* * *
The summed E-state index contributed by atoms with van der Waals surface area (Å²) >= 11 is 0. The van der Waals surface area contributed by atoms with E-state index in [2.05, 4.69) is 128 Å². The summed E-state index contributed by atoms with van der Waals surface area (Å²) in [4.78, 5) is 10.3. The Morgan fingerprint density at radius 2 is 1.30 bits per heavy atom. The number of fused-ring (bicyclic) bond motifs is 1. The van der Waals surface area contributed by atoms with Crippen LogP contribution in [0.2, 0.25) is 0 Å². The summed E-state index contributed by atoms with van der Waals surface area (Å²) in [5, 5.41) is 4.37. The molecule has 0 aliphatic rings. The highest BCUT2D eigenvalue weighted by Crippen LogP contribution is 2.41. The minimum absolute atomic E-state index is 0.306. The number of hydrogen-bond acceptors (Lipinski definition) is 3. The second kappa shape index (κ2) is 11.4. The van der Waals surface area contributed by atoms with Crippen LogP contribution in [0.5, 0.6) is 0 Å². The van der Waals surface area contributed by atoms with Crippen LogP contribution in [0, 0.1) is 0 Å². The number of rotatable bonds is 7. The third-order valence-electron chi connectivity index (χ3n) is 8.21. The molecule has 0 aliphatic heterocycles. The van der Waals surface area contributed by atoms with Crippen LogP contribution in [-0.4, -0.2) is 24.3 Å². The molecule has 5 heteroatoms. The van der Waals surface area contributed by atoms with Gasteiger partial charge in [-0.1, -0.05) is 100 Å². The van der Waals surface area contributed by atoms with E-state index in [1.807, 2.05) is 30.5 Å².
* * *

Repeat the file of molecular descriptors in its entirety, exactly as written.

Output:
The summed E-state index contributed by atoms with van der Waals surface area (Å²) >= 11 is 0. The van der Waals surface area contributed by atoms with E-state index in [2.05, 4.69) is 128 Å². The summed E-state index contributed by atoms with van der Waals surface area (Å²) in [4.78, 5) is 10.3. The Morgan fingerprint density at radius 2 is 1.30 bits per heavy atom. The number of fused-ring (bicyclic) bond motifs is 1. The van der Waals surface area contributed by atoms with Crippen LogP contribution in [0.2, 0.25) is 0 Å². The summed E-state index contributed by atoms with van der Waals surface area (Å²) in [5, 5.41) is 4.37. The molecule has 0 aliphatic rings. The highest BCUT2D eigenvalue weighted by Crippen LogP contribution is 2.41. The minimum absolute atomic E-state index is 0.306. The number of hydrogen-bond acceptors (Lipinski definition) is 3. The second kappa shape index (κ2) is 11.4. The van der Waals surface area contributed by atoms with Crippen LogP contribution in [0.5, 0.6) is 0 Å². The van der Waals surface area contributed by atoms with Crippen LogP contribution in [0, 0.1) is 0 Å². The number of rotatable bonds is 7. The third-order valence-electron chi connectivity index (χ3n) is 8.21. The molecule has 0 aliphatic heterocycles. The van der Waals surface area contributed by atoms with Crippen LogP contribution in [-0.4, -0.2) is 24.3 Å². The molecule has 5 heteroatoms. The van der Waals surface area contributed by atoms with Gasteiger partial charge in [-0.1, -0.05) is 100 Å². The van der Waals surface area contributed by atoms with E-state index in [1.807, 2.05) is 30.5 Å².